Hell Hath No Fury: Female Superheroes Take Over (again)

Whether you’re a fan of the latest superhero films or not, fasten your seatbelts because you’re along for the ride and you don’t really have much of a choice. DC already announced a Wonder Woman sequel once the smoke clears from the Justice League movie coming up and its solo character films following, but — wait, there’s more! DC told fans it has plans for a Gotham City Sirens movie and then possibly a Batgirl spin-off is in the works as well. Plans always change, but more than likely, this path that we’re now on is endless.

There’s no longer a need to ask the question “Is this really necessary?” anymore because comic-book movies aren’t going anywhere any time soon. And, from the looks of it, neither are female superhero movies. DC’s Wonder Woman had so much box-office success that, naturally, Marvel will compete with more female-led superhero films. Marvel already announced Captain Marvel more than a year ago to be released in 2019.

For some reason, there are talks of a She-Hulk spin-off movie now and Rachel Talalay (yes, a woman), director of several notable TV series including Doctor Who and The Flash, spilled to someone that she’d “like” to be the one to direct it. M’kay, go for it. She obviously has some directorial credibility, but not much movie experience. But, who cares? From how Marvel and DC make it seem, because she’s a woman she’ll know how to direct a female-led superhero movie, right?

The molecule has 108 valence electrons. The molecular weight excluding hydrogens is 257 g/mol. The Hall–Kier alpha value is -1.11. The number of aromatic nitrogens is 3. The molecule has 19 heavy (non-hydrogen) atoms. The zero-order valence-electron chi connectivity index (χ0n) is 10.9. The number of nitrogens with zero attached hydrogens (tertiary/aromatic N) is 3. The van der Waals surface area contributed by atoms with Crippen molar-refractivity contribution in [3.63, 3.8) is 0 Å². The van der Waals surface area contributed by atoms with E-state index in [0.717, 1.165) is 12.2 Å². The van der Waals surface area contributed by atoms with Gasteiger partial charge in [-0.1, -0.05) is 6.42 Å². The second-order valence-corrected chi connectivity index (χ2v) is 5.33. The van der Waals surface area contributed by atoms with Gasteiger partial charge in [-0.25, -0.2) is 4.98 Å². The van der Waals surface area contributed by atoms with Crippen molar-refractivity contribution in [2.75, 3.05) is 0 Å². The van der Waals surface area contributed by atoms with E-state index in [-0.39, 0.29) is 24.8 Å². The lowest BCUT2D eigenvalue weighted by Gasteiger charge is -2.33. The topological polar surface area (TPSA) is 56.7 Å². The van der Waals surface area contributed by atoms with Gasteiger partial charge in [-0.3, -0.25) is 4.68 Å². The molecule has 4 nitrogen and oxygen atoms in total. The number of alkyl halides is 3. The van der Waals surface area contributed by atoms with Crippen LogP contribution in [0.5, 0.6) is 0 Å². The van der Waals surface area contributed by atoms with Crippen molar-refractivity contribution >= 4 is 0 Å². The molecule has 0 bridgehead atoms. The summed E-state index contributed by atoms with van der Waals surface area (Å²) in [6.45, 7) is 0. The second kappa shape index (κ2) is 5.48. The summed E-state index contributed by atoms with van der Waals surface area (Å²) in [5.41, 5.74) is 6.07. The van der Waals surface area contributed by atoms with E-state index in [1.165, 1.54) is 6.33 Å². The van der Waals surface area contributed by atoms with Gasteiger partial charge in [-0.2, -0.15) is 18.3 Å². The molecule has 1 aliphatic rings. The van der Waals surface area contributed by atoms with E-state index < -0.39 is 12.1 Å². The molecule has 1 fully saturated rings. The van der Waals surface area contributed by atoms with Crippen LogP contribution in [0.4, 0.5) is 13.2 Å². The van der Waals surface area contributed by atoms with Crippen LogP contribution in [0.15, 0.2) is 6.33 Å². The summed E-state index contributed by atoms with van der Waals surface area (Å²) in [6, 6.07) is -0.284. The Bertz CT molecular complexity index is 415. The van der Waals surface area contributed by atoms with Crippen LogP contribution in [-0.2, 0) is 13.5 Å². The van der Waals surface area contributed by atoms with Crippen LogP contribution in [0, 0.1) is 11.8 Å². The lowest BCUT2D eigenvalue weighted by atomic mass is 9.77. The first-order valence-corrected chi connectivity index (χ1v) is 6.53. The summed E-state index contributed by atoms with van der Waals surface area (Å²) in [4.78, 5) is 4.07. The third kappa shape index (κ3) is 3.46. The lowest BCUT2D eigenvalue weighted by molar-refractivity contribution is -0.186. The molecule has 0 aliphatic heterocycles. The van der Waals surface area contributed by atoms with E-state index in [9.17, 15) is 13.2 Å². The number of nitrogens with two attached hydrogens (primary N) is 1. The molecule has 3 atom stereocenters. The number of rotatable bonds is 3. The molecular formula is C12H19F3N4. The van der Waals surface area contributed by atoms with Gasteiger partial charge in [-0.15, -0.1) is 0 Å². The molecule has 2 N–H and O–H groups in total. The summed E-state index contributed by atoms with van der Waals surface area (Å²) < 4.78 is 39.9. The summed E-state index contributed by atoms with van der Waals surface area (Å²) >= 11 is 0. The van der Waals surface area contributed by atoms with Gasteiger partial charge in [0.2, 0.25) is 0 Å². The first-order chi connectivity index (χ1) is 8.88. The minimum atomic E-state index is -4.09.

It is great that the superhero films of late are so focused on women empowerment since our generation is now experiencing a soft-launch of another feminist movement, but too much at once can oversaturate the story, the movie in general, and the intent of it.

Female superheroes open new doors for DC and Marvel; however, too many (especially if they’re rolled out in a short amount of time) could lead to the movies losing their meaning, their symbolism, what they stand for – just like they have for many of the male-led superhero movies.

Wonder Woman is a unique character; there’s no other like her. When you start bringing in all of these other female characters to create their own standalone movie, the point of these female superhero movies is lost. She becomes just another character to compete with other female superheroes. The “women empowerment” movement becomes a business.

In other words, it becomes a pissing contest. Marvel and DC have messed up with this already with the male superhero movies because all people do is compare Batman and Superman even though the characters represent different things.

There isn’t any news of when a She-Hulk movie might actually happen, but I imagine it to follow the same formula as its Marvel predecessors.

Hit us up on twitter @Official_FAN with your thoughts on a possible She-Hulk movie from the MCU.

You can find Alyson on Twitter @alyjour when she’s not co-hosting the Squibardry podcast!